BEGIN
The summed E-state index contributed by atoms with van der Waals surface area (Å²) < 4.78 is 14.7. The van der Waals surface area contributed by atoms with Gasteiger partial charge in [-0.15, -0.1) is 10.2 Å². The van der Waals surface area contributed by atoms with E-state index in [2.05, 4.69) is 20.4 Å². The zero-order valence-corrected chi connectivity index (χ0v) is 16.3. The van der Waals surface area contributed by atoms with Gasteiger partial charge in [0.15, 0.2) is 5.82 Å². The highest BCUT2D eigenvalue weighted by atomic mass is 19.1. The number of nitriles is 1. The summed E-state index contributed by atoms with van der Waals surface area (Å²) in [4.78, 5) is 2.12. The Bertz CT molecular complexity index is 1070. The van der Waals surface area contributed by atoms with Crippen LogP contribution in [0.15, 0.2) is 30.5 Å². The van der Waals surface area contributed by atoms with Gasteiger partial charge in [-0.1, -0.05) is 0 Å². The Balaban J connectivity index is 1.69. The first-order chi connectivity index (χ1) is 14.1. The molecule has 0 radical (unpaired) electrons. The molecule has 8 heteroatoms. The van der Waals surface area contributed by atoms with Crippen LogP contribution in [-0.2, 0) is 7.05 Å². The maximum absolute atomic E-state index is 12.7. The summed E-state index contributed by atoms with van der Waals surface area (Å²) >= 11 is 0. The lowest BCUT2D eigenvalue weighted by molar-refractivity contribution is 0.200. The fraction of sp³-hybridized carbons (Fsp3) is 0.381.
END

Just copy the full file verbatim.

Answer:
The summed E-state index contributed by atoms with van der Waals surface area (Å²) < 4.78 is 14.7. The van der Waals surface area contributed by atoms with Gasteiger partial charge in [-0.15, -0.1) is 10.2 Å². The van der Waals surface area contributed by atoms with E-state index in [2.05, 4.69) is 20.4 Å². The zero-order valence-corrected chi connectivity index (χ0v) is 16.3. The van der Waals surface area contributed by atoms with Gasteiger partial charge in [0.15, 0.2) is 5.82 Å². The highest BCUT2D eigenvalue weighted by atomic mass is 19.1. The number of nitriles is 1. The summed E-state index contributed by atoms with van der Waals surface area (Å²) in [4.78, 5) is 2.12. The Bertz CT molecular complexity index is 1070. The van der Waals surface area contributed by atoms with Crippen LogP contribution in [0.15, 0.2) is 30.5 Å². The van der Waals surface area contributed by atoms with Gasteiger partial charge in [-0.1, -0.05) is 0 Å². The Balaban J connectivity index is 1.69. The first-order chi connectivity index (χ1) is 14.1. The molecule has 0 radical (unpaired) electrons. The molecule has 8 heteroatoms. The van der Waals surface area contributed by atoms with Crippen LogP contribution in [-0.2, 0) is 7.05 Å². The maximum absolute atomic E-state index is 12.7. The summed E-state index contributed by atoms with van der Waals surface area (Å²) >= 11 is 0. The lowest BCUT2D eigenvalue weighted by molar-refractivity contribution is 0.200. The fraction of sp³-hybridized carbons (Fsp3) is 0.381.